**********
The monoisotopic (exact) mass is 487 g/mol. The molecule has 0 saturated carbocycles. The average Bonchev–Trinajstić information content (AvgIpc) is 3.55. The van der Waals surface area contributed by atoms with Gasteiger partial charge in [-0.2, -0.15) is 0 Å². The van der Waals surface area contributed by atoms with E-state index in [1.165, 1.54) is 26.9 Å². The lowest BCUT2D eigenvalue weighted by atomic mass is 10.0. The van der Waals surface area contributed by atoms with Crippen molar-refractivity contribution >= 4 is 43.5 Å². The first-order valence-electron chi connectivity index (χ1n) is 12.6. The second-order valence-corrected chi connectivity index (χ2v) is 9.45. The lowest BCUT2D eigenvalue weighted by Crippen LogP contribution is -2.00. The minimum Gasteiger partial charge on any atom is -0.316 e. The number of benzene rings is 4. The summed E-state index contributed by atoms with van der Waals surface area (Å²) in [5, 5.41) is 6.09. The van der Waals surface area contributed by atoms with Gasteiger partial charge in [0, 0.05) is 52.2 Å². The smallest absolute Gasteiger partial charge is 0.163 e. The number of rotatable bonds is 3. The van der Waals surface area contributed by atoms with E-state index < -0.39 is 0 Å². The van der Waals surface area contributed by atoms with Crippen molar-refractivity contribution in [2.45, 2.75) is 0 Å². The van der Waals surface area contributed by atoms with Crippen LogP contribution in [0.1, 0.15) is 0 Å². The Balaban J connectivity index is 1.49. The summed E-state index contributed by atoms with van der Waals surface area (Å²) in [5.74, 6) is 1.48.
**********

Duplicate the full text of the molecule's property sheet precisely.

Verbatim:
The monoisotopic (exact) mass is 487 g/mol. The molecule has 0 saturated carbocycles. The average Bonchev–Trinajstić information content (AvgIpc) is 3.55. The van der Waals surface area contributed by atoms with Gasteiger partial charge in [-0.2, -0.15) is 0 Å². The van der Waals surface area contributed by atoms with E-state index in [1.165, 1.54) is 26.9 Å². The lowest BCUT2D eigenvalue weighted by atomic mass is 10.0. The van der Waals surface area contributed by atoms with Crippen molar-refractivity contribution >= 4 is 43.5 Å². The first-order valence-electron chi connectivity index (χ1n) is 12.6. The second-order valence-corrected chi connectivity index (χ2v) is 9.45. The lowest BCUT2D eigenvalue weighted by Crippen LogP contribution is -2.00. The minimum Gasteiger partial charge on any atom is -0.316 e. The number of benzene rings is 4. The summed E-state index contributed by atoms with van der Waals surface area (Å²) in [5, 5.41) is 6.09. The van der Waals surface area contributed by atoms with Gasteiger partial charge in [0, 0.05) is 52.2 Å². The smallest absolute Gasteiger partial charge is 0.163 e. The number of rotatable bonds is 3. The van der Waals surface area contributed by atoms with E-state index < -0.39 is 0 Å². The van der Waals surface area contributed by atoms with Crippen molar-refractivity contribution in [2.45, 2.75) is 0 Å². The van der Waals surface area contributed by atoms with Crippen LogP contribution in [0.1, 0.15) is 0 Å². The Balaban J connectivity index is 1.49. The summed E-state index contributed by atoms with van der Waals surface area (Å²) in [5.74, 6) is 1.48.